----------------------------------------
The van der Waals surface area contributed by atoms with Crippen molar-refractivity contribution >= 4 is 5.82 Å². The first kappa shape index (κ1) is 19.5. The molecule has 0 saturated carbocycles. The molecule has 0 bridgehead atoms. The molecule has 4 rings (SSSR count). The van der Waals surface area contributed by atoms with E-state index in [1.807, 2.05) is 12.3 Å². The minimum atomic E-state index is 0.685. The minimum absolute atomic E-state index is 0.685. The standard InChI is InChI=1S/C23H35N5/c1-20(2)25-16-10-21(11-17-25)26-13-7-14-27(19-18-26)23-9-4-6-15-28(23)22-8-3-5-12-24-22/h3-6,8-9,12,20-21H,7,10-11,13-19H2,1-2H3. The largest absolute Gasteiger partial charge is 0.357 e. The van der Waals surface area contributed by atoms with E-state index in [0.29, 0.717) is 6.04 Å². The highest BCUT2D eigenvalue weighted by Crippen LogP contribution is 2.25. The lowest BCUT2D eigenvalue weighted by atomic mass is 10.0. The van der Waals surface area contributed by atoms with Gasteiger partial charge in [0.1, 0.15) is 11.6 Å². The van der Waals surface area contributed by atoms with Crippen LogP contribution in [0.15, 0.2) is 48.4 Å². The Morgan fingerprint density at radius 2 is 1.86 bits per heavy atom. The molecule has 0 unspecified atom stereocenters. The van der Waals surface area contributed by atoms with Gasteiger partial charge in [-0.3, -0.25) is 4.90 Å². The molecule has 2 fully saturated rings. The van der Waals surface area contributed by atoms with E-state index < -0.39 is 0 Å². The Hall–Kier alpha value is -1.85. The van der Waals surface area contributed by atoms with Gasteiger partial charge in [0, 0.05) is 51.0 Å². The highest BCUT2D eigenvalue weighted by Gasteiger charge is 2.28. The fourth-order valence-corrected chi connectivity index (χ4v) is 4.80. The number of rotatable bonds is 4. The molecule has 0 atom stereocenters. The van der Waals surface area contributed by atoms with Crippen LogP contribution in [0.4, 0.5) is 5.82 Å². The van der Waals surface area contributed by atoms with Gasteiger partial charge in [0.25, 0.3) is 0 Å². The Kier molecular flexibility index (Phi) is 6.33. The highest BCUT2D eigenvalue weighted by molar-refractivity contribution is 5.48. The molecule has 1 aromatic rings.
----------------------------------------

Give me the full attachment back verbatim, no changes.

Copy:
The van der Waals surface area contributed by atoms with Crippen molar-refractivity contribution >= 4 is 5.82 Å². The first kappa shape index (κ1) is 19.5. The molecule has 0 saturated carbocycles. The molecule has 0 bridgehead atoms. The molecule has 4 rings (SSSR count). The van der Waals surface area contributed by atoms with E-state index in [1.807, 2.05) is 12.3 Å². The minimum atomic E-state index is 0.685. The minimum absolute atomic E-state index is 0.685. The standard InChI is InChI=1S/C23H35N5/c1-20(2)25-16-10-21(11-17-25)26-13-7-14-27(19-18-26)23-9-4-6-15-28(23)22-8-3-5-12-24-22/h3-6,8-9,12,20-21H,7,10-11,13-19H2,1-2H3. The largest absolute Gasteiger partial charge is 0.357 e. The van der Waals surface area contributed by atoms with E-state index in [0.29, 0.717) is 6.04 Å². The highest BCUT2D eigenvalue weighted by Crippen LogP contribution is 2.25. The lowest BCUT2D eigenvalue weighted by atomic mass is 10.0. The van der Waals surface area contributed by atoms with Gasteiger partial charge in [0.1, 0.15) is 11.6 Å². The van der Waals surface area contributed by atoms with Crippen LogP contribution in [0.15, 0.2) is 48.4 Å². The Morgan fingerprint density at radius 2 is 1.86 bits per heavy atom. The molecule has 0 unspecified atom stereocenters. The van der Waals surface area contributed by atoms with Gasteiger partial charge in [-0.3, -0.25) is 4.90 Å². The molecule has 2 fully saturated rings. The van der Waals surface area contributed by atoms with E-state index < -0.39 is 0 Å². The Hall–Kier alpha value is -1.85. The van der Waals surface area contributed by atoms with Gasteiger partial charge in [0, 0.05) is 51.0 Å². The highest BCUT2D eigenvalue weighted by Gasteiger charge is 2.28. The fourth-order valence-corrected chi connectivity index (χ4v) is 4.80. The number of rotatable bonds is 4. The molecule has 0 atom stereocenters. The van der Waals surface area contributed by atoms with Crippen LogP contribution in [0.4, 0.5) is 5.82 Å². The van der Waals surface area contributed by atoms with Gasteiger partial charge in [0.25, 0.3) is 0 Å². The Kier molecular flexibility index (Phi) is 6.33. The highest BCUT2D eigenvalue weighted by molar-refractivity contribution is 5.48. The molecule has 1 aromatic rings.